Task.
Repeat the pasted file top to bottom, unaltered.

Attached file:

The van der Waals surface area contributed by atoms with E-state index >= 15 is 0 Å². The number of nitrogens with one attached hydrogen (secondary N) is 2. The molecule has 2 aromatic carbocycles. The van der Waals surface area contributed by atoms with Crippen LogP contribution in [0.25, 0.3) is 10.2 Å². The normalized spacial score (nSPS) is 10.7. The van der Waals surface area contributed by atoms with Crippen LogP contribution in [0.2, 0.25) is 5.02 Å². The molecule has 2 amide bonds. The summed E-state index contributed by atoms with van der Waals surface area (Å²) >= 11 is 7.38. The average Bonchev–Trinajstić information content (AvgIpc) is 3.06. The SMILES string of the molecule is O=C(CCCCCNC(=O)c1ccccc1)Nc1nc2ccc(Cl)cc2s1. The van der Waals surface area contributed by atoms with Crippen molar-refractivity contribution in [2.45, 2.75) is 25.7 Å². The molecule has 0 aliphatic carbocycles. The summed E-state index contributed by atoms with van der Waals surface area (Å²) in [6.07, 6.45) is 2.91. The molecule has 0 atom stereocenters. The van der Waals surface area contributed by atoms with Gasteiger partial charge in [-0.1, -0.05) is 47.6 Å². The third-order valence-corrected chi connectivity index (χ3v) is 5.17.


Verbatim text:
The van der Waals surface area contributed by atoms with E-state index >= 15 is 0 Å². The number of nitrogens with one attached hydrogen (secondary N) is 2. The molecule has 2 aromatic carbocycles. The van der Waals surface area contributed by atoms with Crippen LogP contribution in [0.25, 0.3) is 10.2 Å². The normalized spacial score (nSPS) is 10.7. The van der Waals surface area contributed by atoms with Crippen LogP contribution in [0.2, 0.25) is 5.02 Å². The molecule has 2 amide bonds. The summed E-state index contributed by atoms with van der Waals surface area (Å²) >= 11 is 7.38. The average Bonchev–Trinajstić information content (AvgIpc) is 3.06. The SMILES string of the molecule is O=C(CCCCCNC(=O)c1ccccc1)Nc1nc2ccc(Cl)cc2s1. The van der Waals surface area contributed by atoms with Crippen molar-refractivity contribution in [2.45, 2.75) is 25.7 Å². The molecule has 0 aliphatic carbocycles. The summed E-state index contributed by atoms with van der Waals surface area (Å²) in [6.07, 6.45) is 2.91. The molecule has 0 atom stereocenters. The van der Waals surface area contributed by atoms with Gasteiger partial charge in [-0.1, -0.05) is 47.6 Å². The third-order valence-corrected chi connectivity index (χ3v) is 5.17.